Articles that focus on fundamental aspects or issues found within the housing industry, for example, are bound to stay relevant to a wide audience longer than articles focusing on current trends or news. When creating content for your site, ask yourself if the content contains unique information, and whether it will remain useful to customers for years to come. If so, you’ve struck SEO gold. And if you’re looking for a real-world example of relevant content, you can find no better one than SUPPLY.com’s own guide on how to measure a toilet rough in. This article is almost four years old and as simple as they come, but it still generates thousands of views because it focuses on a problem that many homeowners continue to encounter to this day.
Figure out what problems your customers are asking, and answer them before your competitors do, and search engines will take notice.
Is your site responsive?
Remember that your customers are likely viewing your website on a variety of devices, all of which come in an equal variety of sizes, and likely very few of which match the size of your own. Laptops, tablets, smartphones; if your site is created to fit the parameters of only one and not the others, then you are facing some major readability issues that search engines will not thank you for. If you can, try to make sure that your site incorporates responsive web design techniques in order to adapt to any screen size. For an example of a professionally designed, responsive website, check out Starbucks utilizes desktop, laptop, and mobile sites below.
If you use sites like WordPress, Squarespace, or Weebly to create your own website, they offer tons of responsive options so you can look as professional as a company like Starbucks. On the other hand, if you’re building your website from scratch and you’re a little newer to the concept of responsive design, take a look at this guide from 2 Create a Website for some easy tips to get you started.
Are you active on social media?
You’ve probably heard time and again how social media is the next big frontier for business marketing. Sites like Facebook, LinkedIn, and in the case of the housing industry, Houzz, are quick and easy ways for you to reach new audiences and interact with your current customers on a personal level. But how does your social media presence affect your ranking in a search engine results page?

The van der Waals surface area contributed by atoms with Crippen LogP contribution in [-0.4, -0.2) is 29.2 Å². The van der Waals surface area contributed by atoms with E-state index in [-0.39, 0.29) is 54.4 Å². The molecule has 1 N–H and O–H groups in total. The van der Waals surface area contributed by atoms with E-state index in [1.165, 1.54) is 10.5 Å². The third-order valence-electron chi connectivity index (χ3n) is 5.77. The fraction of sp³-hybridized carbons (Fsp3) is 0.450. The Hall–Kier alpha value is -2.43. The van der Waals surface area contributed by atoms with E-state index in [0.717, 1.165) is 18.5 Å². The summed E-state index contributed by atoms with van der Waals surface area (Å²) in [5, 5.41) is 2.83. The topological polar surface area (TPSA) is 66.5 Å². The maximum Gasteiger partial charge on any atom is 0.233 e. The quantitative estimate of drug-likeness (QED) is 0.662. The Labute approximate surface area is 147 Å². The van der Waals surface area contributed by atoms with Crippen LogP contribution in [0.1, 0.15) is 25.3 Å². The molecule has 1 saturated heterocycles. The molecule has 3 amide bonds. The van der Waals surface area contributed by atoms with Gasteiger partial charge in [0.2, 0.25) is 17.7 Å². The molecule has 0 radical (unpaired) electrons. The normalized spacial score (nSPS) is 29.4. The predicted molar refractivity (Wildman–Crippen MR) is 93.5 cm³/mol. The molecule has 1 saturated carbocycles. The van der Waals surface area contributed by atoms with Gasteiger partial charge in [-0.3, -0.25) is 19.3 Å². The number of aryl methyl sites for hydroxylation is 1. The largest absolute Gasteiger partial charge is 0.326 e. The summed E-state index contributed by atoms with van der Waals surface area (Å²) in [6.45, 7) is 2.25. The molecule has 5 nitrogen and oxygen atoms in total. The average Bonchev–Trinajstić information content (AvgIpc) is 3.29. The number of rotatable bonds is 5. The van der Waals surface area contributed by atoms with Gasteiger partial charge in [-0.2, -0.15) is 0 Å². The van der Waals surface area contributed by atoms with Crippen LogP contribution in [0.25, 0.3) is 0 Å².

The main idea revolves around making your site as visible as possible across social media channels. By posting relevant, informative, and shareable content (like a recent blog post you have written or a current promotion you are running) that links back to your company website, you can potentially boost your customer traffic. Also, engaging one-on-one with your customers on social media and customer review websites is an effective way to make your company more approachable and customer-friendly, and by extension, invite more traffic into your site.
Search engines like Google incorporate site traffic into the process they use to determine the rankings of each results page (the idea being that search engines offer users the more popular options first). If your site traffic increases, so do your chances of getting a higher spot in the search results. We went ahead and tested this theory by searching for “interior design advice” on Google. One of the top results was an article published by Carla Aston, an interior designer with a relatively small business. But her high ranking was understandable once we realized how active her company is on social media. Just navigate over to their Facebook page for an example of the type of social media involvement that comes hand-in-hand with great SEO.